The weight-loss drug Wegovy has been found to reduce the risk of serious heart problems by 20% according to a large international study. This is a significant discovery that could potentially change the way doctors approach the treatment of heart patients.
This research is groundbreaking as it demonstrates that an obesity medication can not only assist in weight loss, but also safely prevent heart attacks, strokes, or heart-related deaths in individuals with heart disease, but without diabetes.
These findings challenge the notion that obesity drugs are merely cosmetic treatments and may prompt health insurers to consider covering them.
Dr. Michael Lincoff, the lead author of the study and a heart expert at the Cleveland Clinic, commented, “It moves from a kind of therapy that reduces body weight to a therapy that reduces cardiovascular events.”
Wegovy is a high-dose version of the diabetes treatment Ozempic, which has previously been shown to reduce the risk of serious heart problems in people with diabetes. The study aimed to determine if the same benefits apply to those without diabetes.
Health experts have long been aware that weight loss can improve heart health, but there has not been a proven, safe, and effective obesity medication to reduce specific heart risks, noted Dr. Francisco Lopez-Jimenez, a heart expert at the Mayo Clinic. He anticipates that the new findings will have a significant impact on treatment guidelines in the future.
“This is the population who needs the medicine the most,” said Lopez-Jimenez, who was not involved in the study.
It is estimated that there are about 6.6 million people similar to those included in the study in the United States.
The results of the study were published in the New England Journal of Medicine and presented at a medical conference in Philadelphia. Novo Nordisk, the maker of Wegovy and Ozempic, has requested the U.S. Food and Drug Administration to include the heart benefits in Wegovy’s label, similar to Ozempic’s.
The study, funded by the company, involved over 17,500 participants from 41 countries. The participants were aged 45 and older, had a body mass index of 27 or higher, and were monitored for an average of over three years. While they were taking standard drugs for their heart conditions, they were also randomly assigned to receive weekly injections of Wegovy or a placebo.
The study found that 6.5% of those who received Wegovy experienced a heart attack, stroke, or died from a heart-related cause, in comparison to 8% of those who received the placebo, indicating an overall reduction of 20% in the risk of these outcomes, as reported by the researchers.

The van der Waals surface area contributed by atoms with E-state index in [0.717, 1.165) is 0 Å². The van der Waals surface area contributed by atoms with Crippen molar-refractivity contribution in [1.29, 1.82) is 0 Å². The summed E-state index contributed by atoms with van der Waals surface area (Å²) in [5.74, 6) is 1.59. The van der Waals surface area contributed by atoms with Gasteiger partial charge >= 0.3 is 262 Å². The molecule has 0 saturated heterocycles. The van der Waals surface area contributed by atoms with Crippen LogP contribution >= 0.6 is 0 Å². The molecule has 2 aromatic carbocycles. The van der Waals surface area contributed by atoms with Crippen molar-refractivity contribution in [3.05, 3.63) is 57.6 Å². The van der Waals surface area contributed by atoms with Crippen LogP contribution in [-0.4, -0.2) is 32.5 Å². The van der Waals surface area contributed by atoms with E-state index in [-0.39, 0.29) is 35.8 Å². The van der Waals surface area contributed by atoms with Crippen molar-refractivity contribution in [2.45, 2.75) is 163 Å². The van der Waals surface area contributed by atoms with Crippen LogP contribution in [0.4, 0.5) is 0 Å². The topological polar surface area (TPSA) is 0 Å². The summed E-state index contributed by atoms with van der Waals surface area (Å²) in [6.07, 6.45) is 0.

The decrease in risk primarily stemmed from a difference in heart attacks, but there were not enough reported serious health complications to determine whether the individual outcomes were due to the drug or by chance.
Participants who took Wegovy lost about 9% of their weight, whereas the placebo group lost less than 1%.
The Wegovy group also experienced reductions in key indicators of heart disease, such as inflammation, cholesterol, blood sugars, blood pressure, and waist circumference, according to Dr. Martha Gulati, a heart expert at Cedars-Sinai Medical Center in Los Angeles. These changes in health markers began early in the study, before significant weight loss was observed.
Gulati, who was not involved in the study, stated, “It means to me that it’s more than just weight loss, how this drug works.”
However, an accompanying editorial to the study noted, “It remains unclear” how much of the results were due to weight loss versus the drug itself.
Approximately a third of all study participants reported serious side effects, with around 17% in the Wegovy group and about 8% in the comparison group discontinuing the study, mainly due to nausea, vomiting, diarrhea, and other stomach-related issues.
It is important to note that nearly three-quarters of the participants were men and nearly 84% were white. Future research should aim to include more women and individuals from diverse racial and ethnic backgrounds, according to Gulati and other experts.
Wegovy is part of a new class of injectable medications for obesity. Recently, the U.S. Food and Drug Administration approved Eli Lilly’s Zepbound, a version of the diabetes drug Mounjaro, for weight control.
Both medications come with high price tags, with monthly costs approximately $1,300 for Wegovy and about $1,000 for Zepbound. Additionally, both have been experiencing shortages, with manufacturers promising to increase supplies.
These medications are often not covered by private health insurance or are subject to stringent preauthorization requirements. Medicare, the government health plan for older Americans, is not permitted to cover drugs for weight loss alone. However, there is a push from drug manufacturers and advocates for broader coverage, including legislative efforts to require Medicare to cover the drugs.
Dr. Mark McClellan, former chief of the Centers for Medicare and Medicaid Services and the FDA, highlighted that the results from this and other studies showing the direct impact of obesity drugs on costly health problems could influence coverage decisions. He pointed out that in 2006, Medicare was allowed to cover weight-loss surgery to address the complications of severe obesity, if not obesity itself.
McClellan stated, “That approach may end up being relevant here.”